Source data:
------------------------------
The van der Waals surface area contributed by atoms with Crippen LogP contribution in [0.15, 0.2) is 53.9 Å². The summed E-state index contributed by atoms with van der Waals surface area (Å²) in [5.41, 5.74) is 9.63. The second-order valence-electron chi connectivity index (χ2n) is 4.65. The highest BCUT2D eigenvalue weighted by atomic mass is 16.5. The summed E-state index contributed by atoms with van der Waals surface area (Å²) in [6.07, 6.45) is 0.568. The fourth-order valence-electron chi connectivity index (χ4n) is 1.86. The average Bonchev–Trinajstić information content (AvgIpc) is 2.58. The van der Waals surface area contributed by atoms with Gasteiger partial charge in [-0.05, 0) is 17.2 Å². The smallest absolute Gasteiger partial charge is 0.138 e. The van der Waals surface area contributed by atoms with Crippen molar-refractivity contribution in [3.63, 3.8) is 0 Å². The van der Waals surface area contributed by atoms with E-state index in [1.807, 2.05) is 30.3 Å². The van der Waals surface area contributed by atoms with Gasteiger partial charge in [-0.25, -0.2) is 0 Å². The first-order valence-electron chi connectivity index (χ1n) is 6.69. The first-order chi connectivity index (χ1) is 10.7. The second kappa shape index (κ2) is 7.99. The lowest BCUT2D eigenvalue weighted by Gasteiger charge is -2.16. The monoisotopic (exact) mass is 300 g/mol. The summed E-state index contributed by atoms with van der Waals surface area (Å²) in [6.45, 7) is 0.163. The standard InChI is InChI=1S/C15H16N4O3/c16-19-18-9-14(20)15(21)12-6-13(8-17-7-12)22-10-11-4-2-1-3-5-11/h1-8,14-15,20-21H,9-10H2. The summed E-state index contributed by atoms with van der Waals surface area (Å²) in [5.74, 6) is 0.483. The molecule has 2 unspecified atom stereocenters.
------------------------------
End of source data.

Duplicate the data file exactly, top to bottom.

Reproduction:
The van der Waals surface area contributed by atoms with Crippen LogP contribution in [0.15, 0.2) is 53.9 Å². The summed E-state index contributed by atoms with van der Waals surface area (Å²) in [5.41, 5.74) is 9.63. The second-order valence-electron chi connectivity index (χ2n) is 4.65. The highest BCUT2D eigenvalue weighted by atomic mass is 16.5. The summed E-state index contributed by atoms with van der Waals surface area (Å²) in [6.07, 6.45) is 0.568. The fourth-order valence-electron chi connectivity index (χ4n) is 1.86. The average Bonchev–Trinajstić information content (AvgIpc) is 2.58. The van der Waals surface area contributed by atoms with Gasteiger partial charge in [-0.05, 0) is 17.2 Å². The smallest absolute Gasteiger partial charge is 0.138 e. The van der Waals surface area contributed by atoms with Crippen molar-refractivity contribution in [3.63, 3.8) is 0 Å². The van der Waals surface area contributed by atoms with E-state index in [1.807, 2.05) is 30.3 Å². The van der Waals surface area contributed by atoms with Gasteiger partial charge in [-0.25, -0.2) is 0 Å². The first-order valence-electron chi connectivity index (χ1n) is 6.69. The first-order chi connectivity index (χ1) is 10.7. The second kappa shape index (κ2) is 7.99. The lowest BCUT2D eigenvalue weighted by Gasteiger charge is -2.16. The monoisotopic (exact) mass is 300 g/mol. The summed E-state index contributed by atoms with van der Waals surface area (Å²) in [6.45, 7) is 0.163. The standard InChI is InChI=1S/C15H16N4O3/c16-19-18-9-14(20)15(21)12-6-13(8-17-7-12)22-10-11-4-2-1-3-5-11/h1-8,14-15,20-21H,9-10H2. The summed E-state index contributed by atoms with van der Waals surface area (Å²) in [5.74, 6) is 0.483. The molecule has 2 unspecified atom stereocenters.